Each rabbit had a total of eight scars in the ears. The control groups were injected with normal saline 0.9% infusion and the other groups were injected with different concentrations of paclitaxel solutions, respectively. Each group had ten scars in all. The time of injection after wounding was at postoperative day 28, because rabbit ear scar formation peaked at this time. The administration method was as follows: 1 mL syringe was used to inject the scar at three to five sites locating in the basal part of the edges with the inserting direction toward the center of scars; simultaneously, the needle was gradually inserted and the solution was gradually injected; after the injection was complete, the injection sites were compressed for 1–2 minutes to avoid leakage. A total of 0.8 mL of paclitaxel solution was injected into each scar. In order to attain sufficient absorption, pressure would be placed on the scar approximately 1–2 minutes. Ten days after injection, the samples were collected from the scars with sterile scalpel, fixed with methanol for 48 hours, and embedded with paraffin.

Measurement of hypertrophic index (HI)

The HE-stained tissue sections were measured with a micrometer under low-power lens, and the values of HI were calculated with the equation as follows: HI = A/B (A is defined as the vertical distance between the highest point of scar and the surface of cartilage, while B is defined as the vertical distance between the level of normal skin and the surface of cartilage).

Density of fibroblasts

HE-stained tissue sections were observed under light microscope (400×) using Lumenera Infinity 2-1 CCD camera. Finding the thickest part of scar tissue, we selected six nonoverlapping fields of view, including three in the superficial part and three in the deep part; finding the edges of scar tissue, we selected two nonoverlapping fields on each side. Thus, a total of ten fields of view were selected. Each field of view was divided into some parallel grids, where the fibroblasts were calculated. The average value of the numbers of fibroblasts in all the ten fields of view was considered to be the density of fibroblasts.

Density of collagenous fibers

Sirius red stained tissue sections were observed under light microscope (400×). Ten fields of view were randomly selected, respectively, in the superficial part, the deep part, and each side of scar tissues. Computer-aided pathology analysis system was used to calculate the density of stained collagen, and the average value was obtained.

Microvessel density

HE-stained tissue sections were observed under light microscope (400×), and the fields with rich microvessels were selected. The average value of the amounts of the microvessels in five fields of view was considered to be the microvessel density (the blood vessels whose diameters were more than eight times as large as one erythrocyte were excluded).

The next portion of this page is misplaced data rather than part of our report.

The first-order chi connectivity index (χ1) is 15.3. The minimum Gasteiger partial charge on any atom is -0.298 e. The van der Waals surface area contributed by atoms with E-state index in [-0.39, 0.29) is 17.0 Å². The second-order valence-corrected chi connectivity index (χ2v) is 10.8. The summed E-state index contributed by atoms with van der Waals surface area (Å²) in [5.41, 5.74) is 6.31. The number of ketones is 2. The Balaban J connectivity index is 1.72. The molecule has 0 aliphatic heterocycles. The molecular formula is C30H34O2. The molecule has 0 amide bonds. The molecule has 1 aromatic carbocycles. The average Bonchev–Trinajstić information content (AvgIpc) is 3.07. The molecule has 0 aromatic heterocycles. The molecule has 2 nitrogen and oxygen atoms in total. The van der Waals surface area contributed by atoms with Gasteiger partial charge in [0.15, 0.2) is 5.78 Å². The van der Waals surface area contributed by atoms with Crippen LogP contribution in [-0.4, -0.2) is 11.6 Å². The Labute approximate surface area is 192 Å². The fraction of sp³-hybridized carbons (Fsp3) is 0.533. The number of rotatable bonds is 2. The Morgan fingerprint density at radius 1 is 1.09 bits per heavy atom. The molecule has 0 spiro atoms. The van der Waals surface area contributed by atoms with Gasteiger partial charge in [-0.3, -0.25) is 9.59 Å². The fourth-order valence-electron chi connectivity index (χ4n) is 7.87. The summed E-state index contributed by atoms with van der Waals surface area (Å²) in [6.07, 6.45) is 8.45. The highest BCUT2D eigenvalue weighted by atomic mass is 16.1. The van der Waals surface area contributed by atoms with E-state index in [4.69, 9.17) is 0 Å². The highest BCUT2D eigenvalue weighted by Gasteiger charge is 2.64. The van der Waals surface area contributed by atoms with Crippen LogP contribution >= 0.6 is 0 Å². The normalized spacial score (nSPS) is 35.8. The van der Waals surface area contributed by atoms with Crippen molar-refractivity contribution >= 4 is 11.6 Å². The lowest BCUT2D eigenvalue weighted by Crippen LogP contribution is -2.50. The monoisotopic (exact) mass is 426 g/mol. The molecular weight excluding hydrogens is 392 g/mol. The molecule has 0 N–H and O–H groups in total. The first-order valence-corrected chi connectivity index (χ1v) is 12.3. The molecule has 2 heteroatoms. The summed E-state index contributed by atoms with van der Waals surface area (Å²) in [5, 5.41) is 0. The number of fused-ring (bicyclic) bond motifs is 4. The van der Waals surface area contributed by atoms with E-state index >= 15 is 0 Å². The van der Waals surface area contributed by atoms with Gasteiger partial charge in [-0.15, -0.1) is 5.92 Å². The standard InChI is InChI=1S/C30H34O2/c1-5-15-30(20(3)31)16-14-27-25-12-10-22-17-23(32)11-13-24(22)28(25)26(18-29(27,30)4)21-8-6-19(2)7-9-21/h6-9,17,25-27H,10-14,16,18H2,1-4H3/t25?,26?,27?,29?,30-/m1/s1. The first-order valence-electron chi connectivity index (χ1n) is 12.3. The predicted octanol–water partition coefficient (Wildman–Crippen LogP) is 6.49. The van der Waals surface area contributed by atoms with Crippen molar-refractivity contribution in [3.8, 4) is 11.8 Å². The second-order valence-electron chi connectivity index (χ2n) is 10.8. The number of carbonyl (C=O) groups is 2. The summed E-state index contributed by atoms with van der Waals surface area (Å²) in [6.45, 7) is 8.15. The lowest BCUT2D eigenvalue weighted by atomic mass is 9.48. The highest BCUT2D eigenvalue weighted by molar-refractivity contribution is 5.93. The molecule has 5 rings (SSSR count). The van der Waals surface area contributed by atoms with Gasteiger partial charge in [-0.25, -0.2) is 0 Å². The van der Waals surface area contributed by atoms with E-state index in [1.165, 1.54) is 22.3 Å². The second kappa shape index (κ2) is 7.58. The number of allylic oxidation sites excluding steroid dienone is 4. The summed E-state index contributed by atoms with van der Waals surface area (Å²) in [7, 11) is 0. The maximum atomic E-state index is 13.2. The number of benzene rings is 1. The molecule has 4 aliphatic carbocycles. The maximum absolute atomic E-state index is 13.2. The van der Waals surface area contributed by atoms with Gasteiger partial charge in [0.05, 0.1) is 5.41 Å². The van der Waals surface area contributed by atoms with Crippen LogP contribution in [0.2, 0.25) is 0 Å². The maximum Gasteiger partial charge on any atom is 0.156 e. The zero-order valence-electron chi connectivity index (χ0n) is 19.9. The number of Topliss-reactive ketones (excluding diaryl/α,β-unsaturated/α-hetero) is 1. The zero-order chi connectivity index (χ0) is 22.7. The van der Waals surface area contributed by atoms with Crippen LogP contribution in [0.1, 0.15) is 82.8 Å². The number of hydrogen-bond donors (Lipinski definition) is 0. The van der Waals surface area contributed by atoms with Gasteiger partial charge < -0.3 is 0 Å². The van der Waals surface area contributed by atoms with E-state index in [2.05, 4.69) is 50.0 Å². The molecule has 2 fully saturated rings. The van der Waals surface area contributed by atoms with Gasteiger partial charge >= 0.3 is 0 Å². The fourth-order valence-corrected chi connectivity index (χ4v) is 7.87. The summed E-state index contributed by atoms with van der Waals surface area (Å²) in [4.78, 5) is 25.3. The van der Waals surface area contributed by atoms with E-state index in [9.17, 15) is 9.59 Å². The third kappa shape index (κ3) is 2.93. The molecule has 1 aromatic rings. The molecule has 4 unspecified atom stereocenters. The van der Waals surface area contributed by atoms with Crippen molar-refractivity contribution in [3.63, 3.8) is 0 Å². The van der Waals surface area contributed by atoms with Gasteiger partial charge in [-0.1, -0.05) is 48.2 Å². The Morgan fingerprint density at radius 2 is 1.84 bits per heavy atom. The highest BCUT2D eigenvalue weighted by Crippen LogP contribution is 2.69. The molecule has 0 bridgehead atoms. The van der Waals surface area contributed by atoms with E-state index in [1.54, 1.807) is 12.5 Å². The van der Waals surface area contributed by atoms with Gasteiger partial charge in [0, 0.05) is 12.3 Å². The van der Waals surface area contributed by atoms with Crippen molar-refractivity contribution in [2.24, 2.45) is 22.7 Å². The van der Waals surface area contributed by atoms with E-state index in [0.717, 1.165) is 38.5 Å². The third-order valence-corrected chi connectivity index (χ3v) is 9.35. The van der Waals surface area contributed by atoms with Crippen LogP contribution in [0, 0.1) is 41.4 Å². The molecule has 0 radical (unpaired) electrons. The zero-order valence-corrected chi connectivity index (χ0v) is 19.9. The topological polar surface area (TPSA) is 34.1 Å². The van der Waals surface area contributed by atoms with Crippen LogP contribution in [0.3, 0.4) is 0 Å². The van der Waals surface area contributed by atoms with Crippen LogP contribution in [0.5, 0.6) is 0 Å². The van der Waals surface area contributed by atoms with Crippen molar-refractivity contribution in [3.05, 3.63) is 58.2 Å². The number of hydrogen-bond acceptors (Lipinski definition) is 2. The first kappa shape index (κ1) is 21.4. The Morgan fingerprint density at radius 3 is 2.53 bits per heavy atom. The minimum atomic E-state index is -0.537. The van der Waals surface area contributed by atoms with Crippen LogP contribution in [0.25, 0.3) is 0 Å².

Statistical analysis

The database was established with Excel 2003. SPSS 16.0 for windows was used for statistical analysis. The measurement data were expressed as mean ± SD and compared among the groups with one-way ANOVA; for post hoc multiple comparisons, least significant difference test was used with equal variances assumed, and Dunnett’s T3 test was used with equal variances not assumed. P<0.05 was considered statistically significant.

Results

Due to serious necrosis on scars, three groups were excluded (groups with concentrations of 486 mg/L, 750 mg/L, and 3,750 mg/L). Eventually, eleven groups were included into statistical analysis.

HE-staining

The control group: a considerable amount of fibroblasts were found in the scar tissues, with a relatively large cell size, rich microvessels, and inflammatory infiltration; in the superficial layer of scar tissues, dense and irregularly arranged collagenous fibers were found, most of which were type I collagen; in the deep layer of scar tissues, linear and irregularly arranged collagenous fibers were found, which were longer than those in the superficial layer (Figure 2A). Paclitaxel group (162 mg/L): the number of fibroblasts decreased after treatment, with linear and loose collagenous fibers; the amount of microvessels decreased after treatment (Figure 2B).

Figure 2 Comparison of control group (A) versus treatment group (B): fibroblasts, collagen, and blood vessels in scar tissue (HE staining, 200×).
Abbreviation: HE, hematoxylin and eosin.

Trichrome staining

The control group: the scar tissues were relatively thick, with rich microvessels and collagenous fibers (Figure 3A). Paclitaxel group: the scar tissues were smooth with decreased microvessels and less dense collagenous fibers in comparison with the control group (Figure 3B).

Figure 3 Comparison of control group (A) versus treatment group (B): collagen in scar tissue (Masson trichrome staining, 400×).

The effects of paclitaxel in different concentrations

Local necrosis was found in the rabbit ear models treated with paclitaxel solution >400 mg/L. In comparison with the control group, the concentrations of 96 mg/L, 150 mg/L, and 162 mg/L significantly reduce the formation of hypertrophic scars in the rabbit ear models (P<0.05). There was a significant decrease in the density of fibroblasts and collagenous fibers in the scars treated with paclitaxel solution of 96 mg/L or higher when compared with the control group (P<0.05, ten wounds for each group). There was a significant decrease in microvessel density in the scars treated with paclitaxel solution of 48 mg/L or higher when compared with the control group (P<0.05, ten wounds for each group), detailed in Figures 47.